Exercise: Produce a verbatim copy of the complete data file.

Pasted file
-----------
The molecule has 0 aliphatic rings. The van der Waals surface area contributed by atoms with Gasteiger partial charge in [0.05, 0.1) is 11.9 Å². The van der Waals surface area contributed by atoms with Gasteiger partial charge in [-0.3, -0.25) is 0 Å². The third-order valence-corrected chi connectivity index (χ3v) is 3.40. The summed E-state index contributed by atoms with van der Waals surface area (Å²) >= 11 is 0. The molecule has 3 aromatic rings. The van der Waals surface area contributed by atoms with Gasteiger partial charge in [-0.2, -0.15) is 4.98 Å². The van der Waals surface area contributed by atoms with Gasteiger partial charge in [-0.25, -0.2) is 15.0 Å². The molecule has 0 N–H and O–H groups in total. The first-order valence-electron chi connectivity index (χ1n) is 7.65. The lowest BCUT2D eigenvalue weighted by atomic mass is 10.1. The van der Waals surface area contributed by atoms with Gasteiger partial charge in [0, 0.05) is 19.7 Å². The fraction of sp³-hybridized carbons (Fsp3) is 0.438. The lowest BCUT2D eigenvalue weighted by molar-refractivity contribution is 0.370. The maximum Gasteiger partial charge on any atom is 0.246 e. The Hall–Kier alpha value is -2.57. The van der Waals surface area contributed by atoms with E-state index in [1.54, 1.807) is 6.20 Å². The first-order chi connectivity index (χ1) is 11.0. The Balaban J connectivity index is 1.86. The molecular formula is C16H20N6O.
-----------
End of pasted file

The molecule has 0 aliphatic rings. The van der Waals surface area contributed by atoms with Gasteiger partial charge in [0.05, 0.1) is 11.9 Å². The van der Waals surface area contributed by atoms with Gasteiger partial charge in [-0.3, -0.25) is 0 Å². The third-order valence-corrected chi connectivity index (χ3v) is 3.40. The summed E-state index contributed by atoms with van der Waals surface area (Å²) >= 11 is 0. The molecule has 3 aromatic rings. The van der Waals surface area contributed by atoms with Gasteiger partial charge in [-0.2, -0.15) is 4.98 Å². The van der Waals surface area contributed by atoms with Gasteiger partial charge in [-0.25, -0.2) is 15.0 Å². The molecule has 0 N–H and O–H groups in total. The first-order valence-electron chi connectivity index (χ1n) is 7.65. The lowest BCUT2D eigenvalue weighted by atomic mass is 10.1. The van der Waals surface area contributed by atoms with Gasteiger partial charge in [0, 0.05) is 19.7 Å². The fraction of sp³-hybridized carbons (Fsp3) is 0.438. The lowest BCUT2D eigenvalue weighted by molar-refractivity contribution is 0.370. The maximum Gasteiger partial charge on any atom is 0.246 e. The Hall–Kier alpha value is -2.57. The van der Waals surface area contributed by atoms with E-state index in [1.54, 1.807) is 6.20 Å². The first-order chi connectivity index (χ1) is 11.0. The Balaban J connectivity index is 1.86. The molecular formula is C16H20N6O.